Updated Earthquake Maps Show Fault Lines Run into BC
April 24, 2008
CTV British Columbia - Vancouver, Canada
Two British Columbia fault lines running south of Abbotsford and south of Victoria could potentially cause earthquakes measuring 6.8 on the Richter scale, according to a new study released by U.S. seismologists.
Image: The U.S. Geological Survey released a study showing the discovery of two earthquake fault lines that run into B.C., April 2008.
Updated seismic hazard maps from the U.S. Geological Survey show the newly discovered, shallow fault lines south of Victoria, along the Olympic peninsula, and in northwest Washington State, south of Abbotsford, could cause earthquakes that would result in severe damage potentially costing billions of dollars.
The hazard maps, a result of decades of research, show that a quake of such magnitude could cause severe damage to the structure of buildings and infrastructure.
Research scientist Dr. John Cassidy with Natural Resources Canada said the new information is valuable in terms of safety standards.
"Some of these new studies that are underway, looking for faults, in a few different ways, gives us an idea of what we might expect in the future, in terms of where, how often and how big they may occur."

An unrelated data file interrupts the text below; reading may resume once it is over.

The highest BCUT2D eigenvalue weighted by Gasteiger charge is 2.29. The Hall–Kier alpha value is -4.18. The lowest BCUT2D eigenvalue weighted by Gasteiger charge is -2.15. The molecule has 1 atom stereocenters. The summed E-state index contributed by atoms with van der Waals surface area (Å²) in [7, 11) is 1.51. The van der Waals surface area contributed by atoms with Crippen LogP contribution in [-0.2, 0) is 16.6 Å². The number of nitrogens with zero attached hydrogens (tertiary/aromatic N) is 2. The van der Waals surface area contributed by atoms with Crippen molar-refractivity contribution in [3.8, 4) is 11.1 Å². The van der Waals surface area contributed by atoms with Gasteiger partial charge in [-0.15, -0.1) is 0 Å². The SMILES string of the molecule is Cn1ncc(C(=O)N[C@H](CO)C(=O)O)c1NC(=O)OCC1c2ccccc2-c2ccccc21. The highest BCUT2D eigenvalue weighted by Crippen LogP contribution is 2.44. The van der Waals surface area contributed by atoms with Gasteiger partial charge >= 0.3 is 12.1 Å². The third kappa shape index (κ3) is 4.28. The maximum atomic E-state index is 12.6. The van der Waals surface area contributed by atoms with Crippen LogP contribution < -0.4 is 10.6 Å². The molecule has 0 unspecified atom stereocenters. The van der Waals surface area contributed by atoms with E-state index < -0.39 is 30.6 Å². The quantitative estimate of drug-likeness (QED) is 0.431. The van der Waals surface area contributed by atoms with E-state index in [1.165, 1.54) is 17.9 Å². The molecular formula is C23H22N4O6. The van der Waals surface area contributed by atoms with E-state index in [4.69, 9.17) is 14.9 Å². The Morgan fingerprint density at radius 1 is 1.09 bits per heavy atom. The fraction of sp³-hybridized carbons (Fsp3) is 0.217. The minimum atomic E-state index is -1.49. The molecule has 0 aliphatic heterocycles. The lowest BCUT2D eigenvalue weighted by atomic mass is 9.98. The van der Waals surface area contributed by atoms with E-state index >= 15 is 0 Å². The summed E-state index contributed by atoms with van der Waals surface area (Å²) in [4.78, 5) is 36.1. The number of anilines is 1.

The discovery of the faults could help engineers design the structure of buildings to accommodate risk, he said.
"The discovery of some faults has clearly changed the hazard maps in the region, and the Seattle fault that was discovered a number of years ago was a really good example (of that)," he said. "A major fault running right through the city of Seattle clearly changed the hazard maps for that reason."
A 6.8 magnitude earthquake in Seattle in 2001 resulted in damaged buildings, cracked roads and bridges, and ruptured pipes.
But Cassidy stressed so-called 'big' earthquakes, of about magnitude 7 or higher, are very rare -- occurring about only once every 1,000 years.
"(This study) doesn't change our big picture of immediate earthquake hazards because they're quite rare earthquakes, they're quite rare events," he said.
Vancouver Island experienced quakes of that size in 1918 and 1946.
But Canada's national building code has accounted for an earthquake risk of that magnitude, he said, and would be revised accordingly if necessary.
The provincial government will launch its annual Emergency Preparedness Week on May 4, 2008, and various jurisdictions in the Lower Mainland will hold corresponding programs.
Basic emergency kit items:
* Water: two litres per person
* Food: that won't spoil, ie: canned food, energy bars, dried foods
* Manual can opener
* Flashlight and batteries
* Battery-powered or wind-up radio
* First aid kit
* Special needs items: medicines, baby formulas or disability equipment
* Extra keys: for your car and house
* Cash: include smaller bills, travellers cheques and pocket change
* Copy of an emergency plan